Bright Green Future: How Everyday Heroes Are Reimagining the Way We Feed, Power, and Build Our World
By Gregory Schwartz, Ph.D., and Trevor Decker Cohen
The idea underlying this short, hope-filled book is simple: Highlight the positive changes taking place in four crucial areas of human existence. Tackling energy, industry, cities, and farms, the authors have chronicled dozens of effective, high-impact, and often community-driven innovations that have gotten results and offer the potential to inspire even greater change. Regular Civil Eats readers will recognize a number of familiar names, places, and organizations in this book—David Montgomery, Pine Ridge Reservation, Planting Justice, the Sustainable Iowa Land Trust, Rebecca Burgess, Leah Penniman and Soul Fire Farm, and others all make appearances in the short chapters dedicated to innovations in food, farming, and community. But anyone looking for a refreshing bit of good news and some optimism about pockets of change in the world—whether from decarbonizing fashion, the building of agrihoods, or the undertaking of guerrilla neighborhood-improvement tactics—will benefit from reading this book cover to cover.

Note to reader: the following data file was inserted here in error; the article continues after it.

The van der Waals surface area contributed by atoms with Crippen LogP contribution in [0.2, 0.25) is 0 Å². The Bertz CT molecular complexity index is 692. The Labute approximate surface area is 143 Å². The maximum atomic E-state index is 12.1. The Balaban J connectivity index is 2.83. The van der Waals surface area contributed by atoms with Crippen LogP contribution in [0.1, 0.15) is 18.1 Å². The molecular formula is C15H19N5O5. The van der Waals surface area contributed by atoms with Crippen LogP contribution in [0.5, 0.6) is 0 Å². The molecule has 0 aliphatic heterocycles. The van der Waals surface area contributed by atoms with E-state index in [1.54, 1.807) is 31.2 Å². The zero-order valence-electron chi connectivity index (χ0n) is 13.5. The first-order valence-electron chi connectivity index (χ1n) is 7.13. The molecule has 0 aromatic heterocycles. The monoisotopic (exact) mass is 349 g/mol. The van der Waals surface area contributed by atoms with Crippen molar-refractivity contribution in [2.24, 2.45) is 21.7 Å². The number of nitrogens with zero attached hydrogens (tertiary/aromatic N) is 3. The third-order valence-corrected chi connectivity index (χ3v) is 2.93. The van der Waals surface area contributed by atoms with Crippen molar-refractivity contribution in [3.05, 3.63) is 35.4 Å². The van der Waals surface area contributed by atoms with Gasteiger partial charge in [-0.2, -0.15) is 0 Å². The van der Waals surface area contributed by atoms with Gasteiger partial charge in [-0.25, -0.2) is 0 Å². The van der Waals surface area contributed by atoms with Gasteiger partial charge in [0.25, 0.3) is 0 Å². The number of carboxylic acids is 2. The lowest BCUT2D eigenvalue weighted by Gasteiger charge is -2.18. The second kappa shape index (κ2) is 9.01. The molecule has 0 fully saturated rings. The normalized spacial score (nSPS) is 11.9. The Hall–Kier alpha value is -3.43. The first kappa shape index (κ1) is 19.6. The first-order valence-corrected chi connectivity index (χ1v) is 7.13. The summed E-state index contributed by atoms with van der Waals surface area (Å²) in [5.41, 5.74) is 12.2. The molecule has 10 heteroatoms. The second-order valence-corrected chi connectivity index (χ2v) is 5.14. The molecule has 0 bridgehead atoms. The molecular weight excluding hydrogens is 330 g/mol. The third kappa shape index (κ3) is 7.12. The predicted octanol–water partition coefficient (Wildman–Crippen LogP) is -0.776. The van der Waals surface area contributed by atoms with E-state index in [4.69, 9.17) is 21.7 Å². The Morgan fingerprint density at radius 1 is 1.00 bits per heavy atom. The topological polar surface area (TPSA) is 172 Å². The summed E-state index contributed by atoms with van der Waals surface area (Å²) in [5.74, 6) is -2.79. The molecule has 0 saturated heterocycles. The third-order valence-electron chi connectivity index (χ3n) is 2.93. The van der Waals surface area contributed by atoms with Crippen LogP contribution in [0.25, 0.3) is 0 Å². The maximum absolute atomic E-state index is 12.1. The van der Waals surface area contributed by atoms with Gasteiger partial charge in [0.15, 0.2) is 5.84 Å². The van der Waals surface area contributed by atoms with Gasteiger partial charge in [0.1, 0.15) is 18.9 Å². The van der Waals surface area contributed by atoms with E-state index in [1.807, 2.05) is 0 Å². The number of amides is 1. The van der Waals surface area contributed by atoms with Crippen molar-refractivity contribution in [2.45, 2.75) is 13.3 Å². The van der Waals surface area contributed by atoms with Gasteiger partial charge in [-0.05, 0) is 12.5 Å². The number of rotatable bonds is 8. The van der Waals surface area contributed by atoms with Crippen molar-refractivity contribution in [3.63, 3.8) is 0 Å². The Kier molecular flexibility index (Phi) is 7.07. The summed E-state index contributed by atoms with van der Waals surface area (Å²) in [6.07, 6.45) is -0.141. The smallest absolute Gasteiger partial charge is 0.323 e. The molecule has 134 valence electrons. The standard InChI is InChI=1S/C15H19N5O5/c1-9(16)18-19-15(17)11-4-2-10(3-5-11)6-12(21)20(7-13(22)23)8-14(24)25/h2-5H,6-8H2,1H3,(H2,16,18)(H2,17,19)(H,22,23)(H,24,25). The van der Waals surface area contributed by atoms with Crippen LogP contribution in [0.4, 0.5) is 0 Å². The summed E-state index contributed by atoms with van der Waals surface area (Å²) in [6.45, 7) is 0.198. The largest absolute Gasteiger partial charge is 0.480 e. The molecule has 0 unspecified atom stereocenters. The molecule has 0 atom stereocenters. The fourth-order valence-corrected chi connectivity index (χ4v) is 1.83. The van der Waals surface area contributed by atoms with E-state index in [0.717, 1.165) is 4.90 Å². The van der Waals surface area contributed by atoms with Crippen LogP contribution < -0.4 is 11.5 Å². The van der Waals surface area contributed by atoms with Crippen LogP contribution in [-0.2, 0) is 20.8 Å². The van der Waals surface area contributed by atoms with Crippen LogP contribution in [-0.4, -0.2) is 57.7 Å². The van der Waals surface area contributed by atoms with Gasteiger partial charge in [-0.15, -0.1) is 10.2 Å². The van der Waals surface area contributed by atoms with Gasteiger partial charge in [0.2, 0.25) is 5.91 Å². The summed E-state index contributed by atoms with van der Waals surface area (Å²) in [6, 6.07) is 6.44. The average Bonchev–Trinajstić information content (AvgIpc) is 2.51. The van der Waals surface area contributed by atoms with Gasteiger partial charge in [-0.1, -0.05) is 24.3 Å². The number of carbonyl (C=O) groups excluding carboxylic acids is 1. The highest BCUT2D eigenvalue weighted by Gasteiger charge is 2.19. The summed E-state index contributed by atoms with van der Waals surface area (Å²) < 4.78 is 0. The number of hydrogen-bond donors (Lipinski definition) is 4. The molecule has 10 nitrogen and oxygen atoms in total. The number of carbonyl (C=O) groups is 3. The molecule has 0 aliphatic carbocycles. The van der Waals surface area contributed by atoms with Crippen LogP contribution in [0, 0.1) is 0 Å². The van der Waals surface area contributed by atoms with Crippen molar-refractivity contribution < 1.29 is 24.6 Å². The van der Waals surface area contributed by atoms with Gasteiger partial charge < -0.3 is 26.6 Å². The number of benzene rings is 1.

In a world where many efforts are strapped for cash, philanthropic infusions into projects designed to do good seem like a necessary ingredient. In Philanthrocapitalism and The Erosion of Democracy, however, Dr. Vandana Shiva—a physicist, ecologist, and fearless advocate for biodiversity, conservation, and farmer’s rights—argues otherwise. Instead of bowing to world of philanthropy, Shiva not only questions it but outlines the harm she believes it has done, chiefly how many individuals have effectively coalesced into a singular force that has oversized control of our food, seeds, agriculture, and even our global health systems in the name of profit and market expansion. Shiva’s book offers a citizen’s report on the power of some of the world’s most powerful philanthropists, including Bill and Melinda Gates, and points to the often-failed solutions they peddle, as well as the extent to which she sees them moving our planet towards ecological collapse. Readers will never be able to look at philanthropy the same again—and it becomes clear throughout the book that this reality check is critical if we’re to do anything about it.